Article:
On 24 October 2008, DB temporarily removed all ICE-T trains from service after a crack was found in an axle of one of the company's fleet of trains. All the trains were to be inspected for similar cracks and repaired as necessary before DB returned them to service. DB decided to sideline the trains after consultation with Siemens, Bombardier and Alstom revealed only "unclear information" about the expected life span of the axles.
At the start of November 2008, a quarter of the trains were back in service. The ultrasonic tests progressed at a speed of two trains a week, with tests on all trains expected to be finished by February 2009. Until the reason for the axle breaks is identified, the checked trains are operated with deactivated tilting system.
In January 2009, Deutsche Bahn CEO Hartmut Mehdorn suggested that the axles would have to be replaced with a new design. Development, production and installation of the new axles would take up to two years.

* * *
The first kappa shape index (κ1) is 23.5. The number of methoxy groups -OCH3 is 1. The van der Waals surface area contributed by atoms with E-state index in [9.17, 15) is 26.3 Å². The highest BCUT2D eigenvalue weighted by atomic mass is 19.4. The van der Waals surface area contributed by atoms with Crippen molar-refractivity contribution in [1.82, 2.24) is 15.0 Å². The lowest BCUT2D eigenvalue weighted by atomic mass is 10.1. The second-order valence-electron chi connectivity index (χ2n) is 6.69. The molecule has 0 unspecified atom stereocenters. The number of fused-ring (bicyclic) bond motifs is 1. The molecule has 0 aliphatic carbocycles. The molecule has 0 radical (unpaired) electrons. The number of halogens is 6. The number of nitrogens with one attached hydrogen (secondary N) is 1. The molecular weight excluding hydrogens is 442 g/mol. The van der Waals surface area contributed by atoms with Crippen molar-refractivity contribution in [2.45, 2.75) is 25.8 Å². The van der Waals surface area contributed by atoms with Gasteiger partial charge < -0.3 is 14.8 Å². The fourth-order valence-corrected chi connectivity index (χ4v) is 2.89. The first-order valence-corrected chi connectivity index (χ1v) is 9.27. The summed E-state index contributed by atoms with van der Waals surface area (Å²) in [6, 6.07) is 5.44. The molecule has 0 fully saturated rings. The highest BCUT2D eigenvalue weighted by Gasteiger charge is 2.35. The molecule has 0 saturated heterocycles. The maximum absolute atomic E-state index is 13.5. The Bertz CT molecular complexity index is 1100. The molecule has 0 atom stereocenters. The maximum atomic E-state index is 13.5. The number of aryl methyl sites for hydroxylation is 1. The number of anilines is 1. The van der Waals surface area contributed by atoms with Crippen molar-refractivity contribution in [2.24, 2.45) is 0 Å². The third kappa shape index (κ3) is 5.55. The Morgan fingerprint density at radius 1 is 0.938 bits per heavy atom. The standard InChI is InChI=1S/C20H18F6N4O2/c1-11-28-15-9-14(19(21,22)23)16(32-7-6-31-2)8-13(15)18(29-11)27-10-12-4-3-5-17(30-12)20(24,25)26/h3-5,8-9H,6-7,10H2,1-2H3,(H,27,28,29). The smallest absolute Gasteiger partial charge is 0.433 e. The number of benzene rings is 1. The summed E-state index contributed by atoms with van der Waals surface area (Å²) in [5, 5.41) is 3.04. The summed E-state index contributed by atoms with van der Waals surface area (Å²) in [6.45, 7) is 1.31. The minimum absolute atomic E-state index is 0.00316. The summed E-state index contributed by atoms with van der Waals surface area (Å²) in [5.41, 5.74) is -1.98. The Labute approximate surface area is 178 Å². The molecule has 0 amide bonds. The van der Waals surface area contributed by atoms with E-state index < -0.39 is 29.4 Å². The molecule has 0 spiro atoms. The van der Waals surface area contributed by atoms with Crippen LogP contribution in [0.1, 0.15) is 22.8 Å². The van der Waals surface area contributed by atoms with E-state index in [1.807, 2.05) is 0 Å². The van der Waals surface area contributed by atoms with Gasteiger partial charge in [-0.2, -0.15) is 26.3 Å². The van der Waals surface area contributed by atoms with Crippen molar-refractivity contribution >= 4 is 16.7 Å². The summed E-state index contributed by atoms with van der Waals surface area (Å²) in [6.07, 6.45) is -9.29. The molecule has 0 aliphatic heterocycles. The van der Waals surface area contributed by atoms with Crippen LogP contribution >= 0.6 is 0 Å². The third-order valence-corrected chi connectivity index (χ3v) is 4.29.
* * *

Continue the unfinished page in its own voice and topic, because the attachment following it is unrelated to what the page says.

Three class 411 units from the first batch have been sold to Austria's ÖBB as class 4011. They have undergone a few changes.
|Wikimedia Commons has media related to ICE T.|
- Description of the Intercity-Express system in Germany
- Abstract on tilting trains in Germany
- ICE TD: the diesel sister class
- ICE 3: the non-tilting very high-speed sister class
- "Siemens, Bombardier and Alstom to supply 28 ICE Trains with tilting technology to Deutsche Bahn" (Press release). Siemens. 13 May 2002. Archived from the original on 3 March 2016. Retrieved 2009-01-24.
- "The German ICE family". Modern Railways. London. December 2010. pp. 70–71.
- "German railway takes tilting trains out of service". BusinessWeek. New York. Associated Press. 24 October 2008. Retrieved 15 November. Check date values in:
- "1. Blick in die ICE-Klinik". Bild am Sonntag (in German). Berlin. 2 November 2008. Retrieved 2009-01-24.
- "Ist Ihnen egal, was die Menschen von Ihnen denken?". Bild am Sonntag (in German). Berlin. 18 January 2009. Retrieved 2009-01-24.